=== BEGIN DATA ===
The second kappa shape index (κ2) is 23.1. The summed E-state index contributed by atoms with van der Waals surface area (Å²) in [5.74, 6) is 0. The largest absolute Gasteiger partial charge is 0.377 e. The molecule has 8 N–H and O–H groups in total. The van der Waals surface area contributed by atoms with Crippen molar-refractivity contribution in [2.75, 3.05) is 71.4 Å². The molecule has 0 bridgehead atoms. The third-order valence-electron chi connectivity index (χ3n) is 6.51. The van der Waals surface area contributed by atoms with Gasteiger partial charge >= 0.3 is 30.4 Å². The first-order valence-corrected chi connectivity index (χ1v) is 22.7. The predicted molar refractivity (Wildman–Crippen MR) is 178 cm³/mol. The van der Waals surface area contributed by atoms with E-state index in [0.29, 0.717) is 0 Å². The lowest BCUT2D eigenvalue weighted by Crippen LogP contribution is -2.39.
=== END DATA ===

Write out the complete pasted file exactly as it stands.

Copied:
The second kappa shape index (κ2) is 23.1. The summed E-state index contributed by atoms with van der Waals surface area (Å²) in [5.74, 6) is 0. The largest absolute Gasteiger partial charge is 0.377 e. The molecule has 8 N–H and O–H groups in total. The van der Waals surface area contributed by atoms with Crippen molar-refractivity contribution in [2.75, 3.05) is 71.4 Å². The molecule has 0 bridgehead atoms. The third-order valence-electron chi connectivity index (χ3n) is 6.51. The van der Waals surface area contributed by atoms with Gasteiger partial charge >= 0.3 is 30.4 Å². The first-order valence-corrected chi connectivity index (χ1v) is 22.7. The predicted molar refractivity (Wildman–Crippen MR) is 178 cm³/mol. The van der Waals surface area contributed by atoms with E-state index in [0.29, 0.717) is 0 Å². The lowest BCUT2D eigenvalue weighted by Crippen LogP contribution is -2.39.